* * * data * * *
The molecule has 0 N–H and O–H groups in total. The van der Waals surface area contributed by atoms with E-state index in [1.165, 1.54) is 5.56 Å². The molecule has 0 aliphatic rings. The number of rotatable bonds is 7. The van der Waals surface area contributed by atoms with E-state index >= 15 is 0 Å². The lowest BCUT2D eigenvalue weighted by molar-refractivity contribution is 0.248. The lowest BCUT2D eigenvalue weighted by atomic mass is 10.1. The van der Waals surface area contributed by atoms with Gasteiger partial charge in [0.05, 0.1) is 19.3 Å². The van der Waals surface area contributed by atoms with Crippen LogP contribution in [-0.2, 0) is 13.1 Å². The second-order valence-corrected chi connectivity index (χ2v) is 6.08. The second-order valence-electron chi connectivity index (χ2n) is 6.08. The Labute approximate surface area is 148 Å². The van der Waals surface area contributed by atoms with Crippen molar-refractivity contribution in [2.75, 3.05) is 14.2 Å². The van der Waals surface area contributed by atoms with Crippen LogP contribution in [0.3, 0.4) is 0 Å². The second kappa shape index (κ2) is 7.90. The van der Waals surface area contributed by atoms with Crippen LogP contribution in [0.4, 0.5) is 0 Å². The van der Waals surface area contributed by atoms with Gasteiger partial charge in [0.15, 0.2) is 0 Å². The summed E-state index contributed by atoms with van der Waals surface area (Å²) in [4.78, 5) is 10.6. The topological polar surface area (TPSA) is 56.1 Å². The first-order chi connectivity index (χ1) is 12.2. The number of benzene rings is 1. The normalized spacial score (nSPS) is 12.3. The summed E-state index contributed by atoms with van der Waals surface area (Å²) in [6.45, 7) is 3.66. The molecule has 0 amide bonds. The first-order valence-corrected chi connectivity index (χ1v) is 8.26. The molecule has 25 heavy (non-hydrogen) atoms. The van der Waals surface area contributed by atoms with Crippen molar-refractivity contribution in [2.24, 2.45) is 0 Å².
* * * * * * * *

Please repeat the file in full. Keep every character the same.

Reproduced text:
The molecule has 0 N–H and O–H groups in total. The van der Waals surface area contributed by atoms with E-state index in [1.165, 1.54) is 5.56 Å². The molecule has 0 aliphatic rings. The number of rotatable bonds is 7. The van der Waals surface area contributed by atoms with E-state index >= 15 is 0 Å². The lowest BCUT2D eigenvalue weighted by molar-refractivity contribution is 0.248. The lowest BCUT2D eigenvalue weighted by atomic mass is 10.1. The van der Waals surface area contributed by atoms with Gasteiger partial charge in [0.05, 0.1) is 19.3 Å². The van der Waals surface area contributed by atoms with Crippen LogP contribution in [-0.2, 0) is 13.1 Å². The second-order valence-corrected chi connectivity index (χ2v) is 6.08. The second-order valence-electron chi connectivity index (χ2n) is 6.08. The Labute approximate surface area is 148 Å². The van der Waals surface area contributed by atoms with Crippen molar-refractivity contribution in [2.75, 3.05) is 14.2 Å². The van der Waals surface area contributed by atoms with Crippen LogP contribution in [0.3, 0.4) is 0 Å². The second kappa shape index (κ2) is 7.90. The van der Waals surface area contributed by atoms with Crippen LogP contribution in [0.4, 0.5) is 0 Å². The van der Waals surface area contributed by atoms with Gasteiger partial charge in [0.15, 0.2) is 0 Å². The summed E-state index contributed by atoms with van der Waals surface area (Å²) in [4.78, 5) is 10.6. The topological polar surface area (TPSA) is 56.1 Å². The first-order chi connectivity index (χ1) is 12.2. The number of benzene rings is 1. The normalized spacial score (nSPS) is 12.3. The summed E-state index contributed by atoms with van der Waals surface area (Å²) in [6.45, 7) is 3.66. The molecule has 0 amide bonds. The first-order valence-corrected chi connectivity index (χ1v) is 8.26. The molecule has 25 heavy (non-hydrogen) atoms. The van der Waals surface area contributed by atoms with Crippen molar-refractivity contribution in [2.24, 2.45) is 0 Å².